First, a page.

Other initiatives are also taking a ‘back to basics’ approach. The creation of modern matrons and housekeepers employs the traditionalist terminology often used when acute inpatient care is discussed. Initiatives such as the King’s Fund’s ‘Enhancing the Healing Environment’ programme further emphasise that the acute ward environment is finally getting attention, and it is encouraging that mental health trusts have been asked to nominate nurses to lead the process.

Gabbard (1991) feels that ‘nurses must attend not only to individual clients but also to the group and the environment as a whole’. He argues that the creation of a healing, therapeutic environment is an achievable goal for nurses.

Therapeutic work
The therapeutic environment provides five important functions: ‘structure, involvement, containment, support and validation’ (Gunderson, 1978). We believe that acute wards can and do continue to provide a service, which includes all five of these functions.

Architects are becoming increasingly specialised in designing and building mental health facilities. They aim to balance the often conflicting demands of ensuring a building is both therapeutic and safe. Examples of collaborative working with service users and mental health professionals were given during the design process of new units at a Sainsbury Centre Conference in March 2002 ‘The Psychiatric Ward - Can it be Caring and Therapeutic?’.

The ward setting is unique in its potential to provide patients with a multiplicity of human contact. Although nurses can be seen as the orchestrators of the environment, the importance of other personnel should be highlighted. Gabbard (1991) mentions that follow-up interviews with discharged patients showed that ‘certain patients found a member of the housekeeping staff, the grounds crew, or the food service team to be a key person in the healing process’.

To this, of course, should be added the support that can be gained from contact with other patients. It may be the case that nurses are being therapeutic, but lack adequate time for reflection on their work and are thus unable to identify and articulate the nuances of their role to a wider audience.

However, there are concrete examples of good practice within one of our trusts. There has been a highly successful collaboration between a family intervention project and a ward: the practical benefits of this being that all new patients are offered a family assessment and subsequent family work on the ward, facilitated by the ward staff. In addition, the wards have undergone a realignment of staff establishments to enhance multidisciplinary team working and allow a better use of psychosocial interventions.

Our opinion of the therapeutic potential of acute mental health wards is that they offer unlimited opportunities for positive relationship building among staff, patients and carers over a 24-hour period. They allow a sense of staff cohesion, which involves the development of common goals and approaches, and which is ultimately of benefit to the patient. All aspects of the environment, structure and routine can potentially be therapeutically exploited. Work can be spontaneous allowing the opportunity for informal exchanges to be maximised. Nurses have been seen as ‘travelling companions’ rather than ‘travel agents’ for patients, and this role has been highlighted in discussions about therapeutic communities (Watson, 1992).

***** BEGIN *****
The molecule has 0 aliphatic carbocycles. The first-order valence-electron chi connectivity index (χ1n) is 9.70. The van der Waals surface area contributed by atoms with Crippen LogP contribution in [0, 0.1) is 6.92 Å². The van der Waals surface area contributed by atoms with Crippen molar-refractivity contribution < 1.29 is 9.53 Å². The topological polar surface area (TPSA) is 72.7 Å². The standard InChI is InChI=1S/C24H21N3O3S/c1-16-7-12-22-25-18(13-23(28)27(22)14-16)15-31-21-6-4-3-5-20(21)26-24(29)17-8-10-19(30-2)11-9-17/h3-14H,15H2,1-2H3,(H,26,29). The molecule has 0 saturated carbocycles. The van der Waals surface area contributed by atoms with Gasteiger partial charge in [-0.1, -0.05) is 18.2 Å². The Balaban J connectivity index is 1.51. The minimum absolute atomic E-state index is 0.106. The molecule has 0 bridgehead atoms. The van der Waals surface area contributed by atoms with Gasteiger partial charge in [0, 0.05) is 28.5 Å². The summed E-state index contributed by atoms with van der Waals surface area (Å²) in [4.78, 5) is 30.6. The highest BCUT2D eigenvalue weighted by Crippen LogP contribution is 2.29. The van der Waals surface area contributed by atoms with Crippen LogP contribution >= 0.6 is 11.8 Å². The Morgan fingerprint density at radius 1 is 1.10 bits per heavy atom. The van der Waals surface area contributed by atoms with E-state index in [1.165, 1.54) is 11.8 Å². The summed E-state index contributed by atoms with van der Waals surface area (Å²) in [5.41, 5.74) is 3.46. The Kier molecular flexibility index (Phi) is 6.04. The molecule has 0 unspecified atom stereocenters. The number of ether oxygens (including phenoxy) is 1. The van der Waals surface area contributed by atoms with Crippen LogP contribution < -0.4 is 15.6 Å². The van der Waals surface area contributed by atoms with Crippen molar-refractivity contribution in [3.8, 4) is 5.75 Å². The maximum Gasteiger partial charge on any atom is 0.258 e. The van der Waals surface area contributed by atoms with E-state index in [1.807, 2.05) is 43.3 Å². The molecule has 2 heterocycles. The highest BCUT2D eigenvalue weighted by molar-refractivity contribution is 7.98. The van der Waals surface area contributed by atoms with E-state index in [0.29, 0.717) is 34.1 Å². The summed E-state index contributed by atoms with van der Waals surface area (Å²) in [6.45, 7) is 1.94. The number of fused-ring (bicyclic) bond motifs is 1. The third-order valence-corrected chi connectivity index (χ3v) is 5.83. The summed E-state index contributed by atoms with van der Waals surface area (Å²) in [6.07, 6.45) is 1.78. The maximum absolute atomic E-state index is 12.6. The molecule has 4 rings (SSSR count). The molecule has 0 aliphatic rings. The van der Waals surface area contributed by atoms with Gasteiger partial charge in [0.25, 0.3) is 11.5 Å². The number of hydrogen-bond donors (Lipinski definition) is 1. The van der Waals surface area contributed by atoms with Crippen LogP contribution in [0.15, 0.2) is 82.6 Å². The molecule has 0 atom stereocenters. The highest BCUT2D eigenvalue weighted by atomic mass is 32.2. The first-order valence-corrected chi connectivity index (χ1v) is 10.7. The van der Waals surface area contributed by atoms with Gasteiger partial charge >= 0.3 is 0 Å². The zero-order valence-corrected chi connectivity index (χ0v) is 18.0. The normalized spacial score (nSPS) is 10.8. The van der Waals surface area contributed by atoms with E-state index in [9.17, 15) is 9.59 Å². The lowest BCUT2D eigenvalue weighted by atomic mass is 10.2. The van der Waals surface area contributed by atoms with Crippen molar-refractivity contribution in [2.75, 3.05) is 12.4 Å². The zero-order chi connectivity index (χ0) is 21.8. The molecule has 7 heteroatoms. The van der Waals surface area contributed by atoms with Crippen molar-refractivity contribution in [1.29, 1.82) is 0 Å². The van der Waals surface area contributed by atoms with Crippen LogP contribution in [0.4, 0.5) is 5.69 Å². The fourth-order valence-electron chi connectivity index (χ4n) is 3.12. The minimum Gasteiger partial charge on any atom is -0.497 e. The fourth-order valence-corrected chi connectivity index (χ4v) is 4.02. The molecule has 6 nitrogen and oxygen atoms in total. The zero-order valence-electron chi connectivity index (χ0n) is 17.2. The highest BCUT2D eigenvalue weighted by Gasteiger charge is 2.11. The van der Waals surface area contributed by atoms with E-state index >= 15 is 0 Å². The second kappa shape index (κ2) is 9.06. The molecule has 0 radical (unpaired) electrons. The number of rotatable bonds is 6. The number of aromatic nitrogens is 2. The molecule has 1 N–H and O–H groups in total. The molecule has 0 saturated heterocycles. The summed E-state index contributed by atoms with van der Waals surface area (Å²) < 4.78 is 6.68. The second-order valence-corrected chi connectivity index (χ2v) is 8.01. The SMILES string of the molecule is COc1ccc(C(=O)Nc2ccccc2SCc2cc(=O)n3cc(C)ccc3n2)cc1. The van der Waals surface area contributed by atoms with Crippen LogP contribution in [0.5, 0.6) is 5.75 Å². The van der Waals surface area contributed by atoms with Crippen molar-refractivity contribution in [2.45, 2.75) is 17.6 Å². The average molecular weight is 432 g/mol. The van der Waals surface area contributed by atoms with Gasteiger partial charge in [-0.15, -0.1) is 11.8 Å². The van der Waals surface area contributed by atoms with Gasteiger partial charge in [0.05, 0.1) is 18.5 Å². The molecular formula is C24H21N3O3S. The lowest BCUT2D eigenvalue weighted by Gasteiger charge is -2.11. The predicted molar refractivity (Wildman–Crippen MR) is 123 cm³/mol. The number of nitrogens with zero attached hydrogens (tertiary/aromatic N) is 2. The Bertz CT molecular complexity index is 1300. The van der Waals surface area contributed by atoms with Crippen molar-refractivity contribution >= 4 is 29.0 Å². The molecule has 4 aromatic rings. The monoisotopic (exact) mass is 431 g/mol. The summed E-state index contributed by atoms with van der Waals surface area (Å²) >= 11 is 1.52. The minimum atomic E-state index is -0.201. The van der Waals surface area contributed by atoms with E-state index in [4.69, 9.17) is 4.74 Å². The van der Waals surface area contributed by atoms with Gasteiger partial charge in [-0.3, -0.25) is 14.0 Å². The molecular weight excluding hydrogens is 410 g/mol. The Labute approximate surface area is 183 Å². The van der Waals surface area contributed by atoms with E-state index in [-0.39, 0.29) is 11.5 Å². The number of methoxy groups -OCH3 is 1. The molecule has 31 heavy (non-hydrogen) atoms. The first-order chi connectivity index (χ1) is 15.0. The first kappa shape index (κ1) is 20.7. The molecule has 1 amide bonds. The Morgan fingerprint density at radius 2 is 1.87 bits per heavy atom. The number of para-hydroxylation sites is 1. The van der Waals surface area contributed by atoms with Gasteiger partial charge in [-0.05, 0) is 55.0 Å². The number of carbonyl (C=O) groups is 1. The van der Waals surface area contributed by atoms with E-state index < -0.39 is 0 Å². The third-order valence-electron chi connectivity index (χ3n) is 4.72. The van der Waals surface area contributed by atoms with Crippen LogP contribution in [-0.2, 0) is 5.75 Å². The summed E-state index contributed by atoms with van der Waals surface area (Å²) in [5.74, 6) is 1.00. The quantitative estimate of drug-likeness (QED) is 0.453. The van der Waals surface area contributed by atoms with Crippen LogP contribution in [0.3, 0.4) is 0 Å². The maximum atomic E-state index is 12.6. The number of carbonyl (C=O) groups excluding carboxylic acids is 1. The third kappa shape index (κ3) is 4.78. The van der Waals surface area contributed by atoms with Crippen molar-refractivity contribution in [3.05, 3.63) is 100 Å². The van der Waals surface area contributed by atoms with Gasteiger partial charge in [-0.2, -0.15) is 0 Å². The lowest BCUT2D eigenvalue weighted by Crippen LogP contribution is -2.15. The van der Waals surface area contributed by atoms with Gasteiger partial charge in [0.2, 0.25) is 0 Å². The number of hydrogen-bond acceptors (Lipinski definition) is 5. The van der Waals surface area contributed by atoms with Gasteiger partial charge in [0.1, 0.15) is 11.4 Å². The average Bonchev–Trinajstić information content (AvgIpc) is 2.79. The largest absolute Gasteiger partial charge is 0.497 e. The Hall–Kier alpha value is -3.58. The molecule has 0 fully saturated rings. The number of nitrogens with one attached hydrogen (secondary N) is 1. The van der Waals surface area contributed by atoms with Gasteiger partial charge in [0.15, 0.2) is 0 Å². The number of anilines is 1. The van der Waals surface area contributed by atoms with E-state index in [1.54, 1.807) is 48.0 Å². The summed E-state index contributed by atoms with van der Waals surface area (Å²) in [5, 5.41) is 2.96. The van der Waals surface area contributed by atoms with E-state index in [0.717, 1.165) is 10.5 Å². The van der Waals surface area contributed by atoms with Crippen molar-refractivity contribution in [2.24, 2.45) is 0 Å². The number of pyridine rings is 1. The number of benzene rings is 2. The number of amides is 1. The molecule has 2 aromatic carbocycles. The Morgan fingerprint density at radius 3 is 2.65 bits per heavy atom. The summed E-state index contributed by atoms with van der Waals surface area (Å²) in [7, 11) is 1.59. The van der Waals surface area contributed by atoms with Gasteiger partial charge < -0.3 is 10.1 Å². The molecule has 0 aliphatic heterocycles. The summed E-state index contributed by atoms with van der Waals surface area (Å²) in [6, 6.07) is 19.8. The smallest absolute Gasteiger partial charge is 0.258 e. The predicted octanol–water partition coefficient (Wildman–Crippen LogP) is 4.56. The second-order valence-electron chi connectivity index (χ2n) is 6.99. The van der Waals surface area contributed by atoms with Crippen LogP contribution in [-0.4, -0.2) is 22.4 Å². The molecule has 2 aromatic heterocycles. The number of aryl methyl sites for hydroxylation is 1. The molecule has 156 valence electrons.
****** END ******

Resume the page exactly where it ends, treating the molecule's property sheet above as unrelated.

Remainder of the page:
The demands on acute wards have become complex in the past 10 years and the expectations of key stakeholders have become much higher. There is the expectation that newly qualified nurses must: safely manage the most disturbed patients; offer talking treatment; possess a knowledge of evidence-based interventions; promote service user and carer involvement; manage complex systems; and be responsible for promoting a learning environment. It may be reasonable to conclude that these expectations are unrealistic given the experience, grade and training of ward nurses.

A polemical suggestion is to invert the current career pathway. The authors’ view is that the newly qualified nurse could initially be placed in a community mental health team/crisis resolution team (CMHT/CRT) at grade D or E, allowing a grounding and consolidation of his or her knowledge and skills. The nurse would then progress through the clinical grading structure, with the aspiration of becoming an F or G-grade nurse within the clinical specialty of acute inpatient mental health. Elements of this view may be seen in current policy initiatives such as the recent DoH policy document: Adult Acute Inpatient Provision, (DoH, 2002), a central theme being that wards should have a stated therapeutic purpose. This might go a long way to combating the demoralising ‘warehouse’ function of acute wards as described above.

Acute wards have many positive therapeutic aspects. If improvements are to be made, they must build upon these elements. In the short term, practical enhancements towards practice must be made, for example, the introduction of family interventions in which other members of the family are included in the overall treatment plan.

However, in the longer term, changes must be fundamental and address the purpose, goals, structure, and target patient group of acute wards. The above suggestion around career pathways would help wards to be a more nurturing environment for patients and staff, particularly at a time when the spotlight is on the NHS generally and mental health specifically.